Photo booth on the seafront at Porthcawl. When I photographed this I was trying to get three elements – the image of the bearded man on the side, the booth itself and then the reflection in the mirror outside. I first tried focusing on the reflection, then the details of the booth, these two pictures show both attempts.
If Coney Island had been the haunt of American photographers from Weegee to Walker Evans, Diane Arbus and Nan Goldin all I had was its namesake in Porthcawl, Coney Beach. I went there one day with the aim of taking photographs but found it hadn’t yet opened for the season. There were men everywhere repairing and checking the various rides. I walked about taking photographs, no one challenged me or asked me to leave. I was just a girl with a camera. If questioned saying I was a student seemed to reassure people, as if ‘a student’ was thus only a learner and probably wasn’t even allowed to put film in her camera.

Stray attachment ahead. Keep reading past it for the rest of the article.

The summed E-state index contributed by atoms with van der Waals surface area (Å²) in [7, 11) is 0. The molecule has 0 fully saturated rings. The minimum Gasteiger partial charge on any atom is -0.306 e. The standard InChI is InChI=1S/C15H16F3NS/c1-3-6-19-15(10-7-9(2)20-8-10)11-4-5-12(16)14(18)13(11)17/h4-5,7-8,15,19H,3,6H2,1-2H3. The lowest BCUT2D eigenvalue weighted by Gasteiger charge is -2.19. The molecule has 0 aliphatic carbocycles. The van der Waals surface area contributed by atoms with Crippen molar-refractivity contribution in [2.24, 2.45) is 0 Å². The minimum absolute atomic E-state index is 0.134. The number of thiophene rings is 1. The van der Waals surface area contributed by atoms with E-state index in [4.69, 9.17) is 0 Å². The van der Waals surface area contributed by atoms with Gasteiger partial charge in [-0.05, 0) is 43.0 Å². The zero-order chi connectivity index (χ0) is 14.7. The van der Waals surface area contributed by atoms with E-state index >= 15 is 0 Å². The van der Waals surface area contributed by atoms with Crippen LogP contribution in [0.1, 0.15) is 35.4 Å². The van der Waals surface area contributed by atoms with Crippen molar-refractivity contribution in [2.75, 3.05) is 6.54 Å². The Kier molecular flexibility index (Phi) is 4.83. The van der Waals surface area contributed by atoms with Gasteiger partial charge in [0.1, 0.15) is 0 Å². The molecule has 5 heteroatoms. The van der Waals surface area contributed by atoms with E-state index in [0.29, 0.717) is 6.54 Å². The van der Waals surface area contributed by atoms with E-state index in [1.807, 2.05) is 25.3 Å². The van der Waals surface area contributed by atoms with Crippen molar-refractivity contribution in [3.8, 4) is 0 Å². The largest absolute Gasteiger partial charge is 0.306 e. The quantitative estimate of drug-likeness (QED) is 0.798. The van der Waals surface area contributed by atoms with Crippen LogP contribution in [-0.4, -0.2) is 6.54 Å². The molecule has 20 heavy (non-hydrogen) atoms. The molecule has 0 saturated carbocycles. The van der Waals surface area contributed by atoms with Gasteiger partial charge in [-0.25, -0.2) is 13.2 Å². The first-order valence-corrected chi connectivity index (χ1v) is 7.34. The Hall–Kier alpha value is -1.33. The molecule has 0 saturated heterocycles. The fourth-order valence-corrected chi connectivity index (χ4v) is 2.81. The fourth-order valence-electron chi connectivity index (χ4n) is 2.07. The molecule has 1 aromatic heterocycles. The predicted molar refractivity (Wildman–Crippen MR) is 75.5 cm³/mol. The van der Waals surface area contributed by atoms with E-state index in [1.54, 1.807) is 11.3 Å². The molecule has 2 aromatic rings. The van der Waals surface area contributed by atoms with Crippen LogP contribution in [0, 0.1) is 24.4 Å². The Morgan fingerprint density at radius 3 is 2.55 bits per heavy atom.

This photograph taken in Porthcawl in the mid 80s is a simulacrum. It was taken at a time when I was thoroughly absorbed by photography, not only shooting my own pictures but pouring over the works of other photographers too. This picture now looks like an inferior version of a Lee Friedlander. I never set out to copy another artist’s work but it’s impossible not to be influenced. After looking at so many urban images your view of the world changes and the possibilities of any given subject changes too. So an open door becomes a framing device, the mirror on the wall the place where your reflection naturally arrives and so you catch yourself semi-accidentally in the act of taking a picture.